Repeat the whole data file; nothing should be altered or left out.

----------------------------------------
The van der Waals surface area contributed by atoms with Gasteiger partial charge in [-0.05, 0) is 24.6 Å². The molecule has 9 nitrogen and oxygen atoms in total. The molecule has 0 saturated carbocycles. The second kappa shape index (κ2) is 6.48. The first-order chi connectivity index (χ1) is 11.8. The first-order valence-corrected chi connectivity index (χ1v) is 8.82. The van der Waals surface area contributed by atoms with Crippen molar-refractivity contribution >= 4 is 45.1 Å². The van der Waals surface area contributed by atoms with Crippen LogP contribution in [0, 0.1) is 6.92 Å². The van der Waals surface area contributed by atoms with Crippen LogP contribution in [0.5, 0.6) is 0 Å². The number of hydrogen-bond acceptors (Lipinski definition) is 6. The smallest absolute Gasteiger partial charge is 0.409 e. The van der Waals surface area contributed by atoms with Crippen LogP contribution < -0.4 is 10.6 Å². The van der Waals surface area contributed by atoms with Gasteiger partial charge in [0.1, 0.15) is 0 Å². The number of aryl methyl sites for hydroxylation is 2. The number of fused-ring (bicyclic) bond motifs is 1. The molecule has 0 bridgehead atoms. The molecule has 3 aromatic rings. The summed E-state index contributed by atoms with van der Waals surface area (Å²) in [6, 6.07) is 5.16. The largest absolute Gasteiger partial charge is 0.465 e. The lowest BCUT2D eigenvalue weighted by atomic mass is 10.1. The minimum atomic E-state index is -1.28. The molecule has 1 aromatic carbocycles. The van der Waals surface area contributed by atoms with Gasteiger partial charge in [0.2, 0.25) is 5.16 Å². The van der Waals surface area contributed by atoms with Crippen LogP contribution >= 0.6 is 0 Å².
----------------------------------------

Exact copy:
The van der Waals surface area contributed by atoms with Gasteiger partial charge in [-0.05, 0) is 24.6 Å². The molecule has 9 nitrogen and oxygen atoms in total. The molecule has 0 saturated carbocycles. The second kappa shape index (κ2) is 6.48. The first-order chi connectivity index (χ1) is 11.8. The first-order valence-corrected chi connectivity index (χ1v) is 8.82. The van der Waals surface area contributed by atoms with Crippen molar-refractivity contribution >= 4 is 45.1 Å². The van der Waals surface area contributed by atoms with Crippen LogP contribution in [0, 0.1) is 6.92 Å². The van der Waals surface area contributed by atoms with Crippen LogP contribution in [0.5, 0.6) is 0 Å². The number of hydrogen-bond acceptors (Lipinski definition) is 6. The smallest absolute Gasteiger partial charge is 0.409 e. The van der Waals surface area contributed by atoms with Crippen LogP contribution < -0.4 is 10.6 Å². The van der Waals surface area contributed by atoms with Gasteiger partial charge in [0.1, 0.15) is 0 Å². The number of aryl methyl sites for hydroxylation is 2. The number of fused-ring (bicyclic) bond motifs is 1. The molecule has 0 bridgehead atoms. The molecule has 3 aromatic rings. The summed E-state index contributed by atoms with van der Waals surface area (Å²) in [6, 6.07) is 5.16. The largest absolute Gasteiger partial charge is 0.465 e. The lowest BCUT2D eigenvalue weighted by atomic mass is 10.1. The minimum atomic E-state index is -1.28. The molecule has 1 aromatic carbocycles. The van der Waals surface area contributed by atoms with Gasteiger partial charge in [0.2, 0.25) is 5.16 Å². The van der Waals surface area contributed by atoms with Crippen LogP contribution >= 0.6 is 0 Å².